Pakistan rebuts Indian army chief’s terror camp claim


Pakistan on Tuesday rejected allegations by India’s army chief of the “reactivation of a terror camp” in the Pakistani town of Balakot, terming it an attempt to divert the international community’s attention from the situation in Jammu and Kashmir.

In a statement, Pakistan’s Ministry of Foreign Affairs said Army Chief General Bipin Rawat’s allegations are completely baseless.

“The Indian allegations of ‘infiltration’ from Pakistan reflected a desperate attempt to divert international attention from the humanitarian nightmare in Indian occupied Jammu and Kashmir being perpetrated by Indian occupation forces,” said ministry spokesman Mohammad Faisal.

Faisal added that India would neither succeed in misleading the world community through these diversionary tactics nor will it be able to hide its unabated state terrorism in Indian occupied Jammu and Kashmir.

On Monday, Rawat said a terror camp in Balakot has been reactivated by Pakistan and there are at least 500 people waiting to infiltrate into Kashmir.

Speaking to reporters after inaugurating the Young Leaders Training Wing at the Officers Training Academy in Chennai, Rawat said more troops had been deployed and there was no hesitation to go beyond strikes in Balakot, but they would like to keep Pakistan guessing, the Times of India reported.

However, Pakistan said the insincerity and lack of credibility of Indian statements has been further exposed by the fact that India severely hinders the functioning of the United Nations Military Observer Group in India and Pakistan (UNMOGIP) and limits the free and unhampered mobility of its personnel, which is in complete contrast with Pakistan’s approach of allowing full facilitation of their free movement.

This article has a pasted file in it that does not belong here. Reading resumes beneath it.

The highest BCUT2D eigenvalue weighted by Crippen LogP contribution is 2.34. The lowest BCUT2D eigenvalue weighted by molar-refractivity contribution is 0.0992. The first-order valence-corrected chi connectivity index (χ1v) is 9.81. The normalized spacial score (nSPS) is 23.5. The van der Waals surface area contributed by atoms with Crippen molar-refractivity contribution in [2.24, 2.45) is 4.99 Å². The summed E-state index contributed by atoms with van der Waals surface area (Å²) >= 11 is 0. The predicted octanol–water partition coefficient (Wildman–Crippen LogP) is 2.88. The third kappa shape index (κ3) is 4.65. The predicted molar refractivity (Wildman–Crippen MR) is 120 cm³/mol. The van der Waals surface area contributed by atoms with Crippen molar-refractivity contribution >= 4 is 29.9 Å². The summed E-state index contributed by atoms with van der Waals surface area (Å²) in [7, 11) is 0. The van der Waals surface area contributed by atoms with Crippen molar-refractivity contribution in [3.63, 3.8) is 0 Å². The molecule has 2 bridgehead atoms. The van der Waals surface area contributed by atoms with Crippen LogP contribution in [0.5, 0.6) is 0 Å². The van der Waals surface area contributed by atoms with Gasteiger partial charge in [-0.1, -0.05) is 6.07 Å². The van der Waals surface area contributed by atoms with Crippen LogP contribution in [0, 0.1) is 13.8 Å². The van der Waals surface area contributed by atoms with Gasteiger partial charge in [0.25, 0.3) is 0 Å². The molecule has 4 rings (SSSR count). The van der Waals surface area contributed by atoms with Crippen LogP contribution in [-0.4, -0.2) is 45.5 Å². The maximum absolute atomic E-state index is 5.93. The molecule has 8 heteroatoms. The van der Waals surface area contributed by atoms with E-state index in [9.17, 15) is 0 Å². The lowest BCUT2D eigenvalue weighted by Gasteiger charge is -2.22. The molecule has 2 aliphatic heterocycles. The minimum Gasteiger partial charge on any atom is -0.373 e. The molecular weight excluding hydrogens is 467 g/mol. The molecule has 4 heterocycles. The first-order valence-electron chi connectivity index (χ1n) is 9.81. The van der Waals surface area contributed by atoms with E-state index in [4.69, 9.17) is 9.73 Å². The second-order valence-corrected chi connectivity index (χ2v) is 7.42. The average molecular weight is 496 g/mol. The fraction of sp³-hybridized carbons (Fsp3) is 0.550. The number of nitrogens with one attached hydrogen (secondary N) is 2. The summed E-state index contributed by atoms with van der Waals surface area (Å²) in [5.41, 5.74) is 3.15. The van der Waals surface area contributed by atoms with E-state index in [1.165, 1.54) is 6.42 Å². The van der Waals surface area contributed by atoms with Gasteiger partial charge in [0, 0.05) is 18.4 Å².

“In 2019, Indian ceasefire violations had caused a huge human toll resulting in the shahdat (martyrdom) of 26 innocent civilians and injuries to 124 others,” Faisal said

He added that India’s belligerent rhetoric and actions are a threat to regional peace and stability and urged it to act responsibly and refrain from steps that only serve to worsen the already tense environment.

Tensions between the two South Asian nuclear neighbors have mounted following the Indian government’s move on Aug. 5 to scrap the special status of Jammu and Kashmir.

Indian-administered Jammu and Kashmir has been under a near-complete lockdown since then, with the government blocking communication access and imposing restrictions on movement to thwart any protests in the region.

Several rights groups including Human Rights Watch and Amnesty International have repeatedly called on India to lift restrictions and release political detainees.

India said that 93% of the restrictions have been eased in the conflict-ridden region, a claim that Anadolu Agency could not independently verify.

From 1954 until Aug. 5, 2019, Jammu and Kashmir enjoyed a special status under the Indian constitution which allowed it to enact its own laws.

The provisions also protected the region’s citizenship law, which barred outsiders from settling in and owning land in the territory.

Also, the Indian government further downgraded and divided the disputed region into two centrally controlled “union territories.”

India and Pakistan both hold Kashmir in parts and claim it in full. China also controls part of the contested region, but it is India and Pakistan who have fought two wars over Kashmir.
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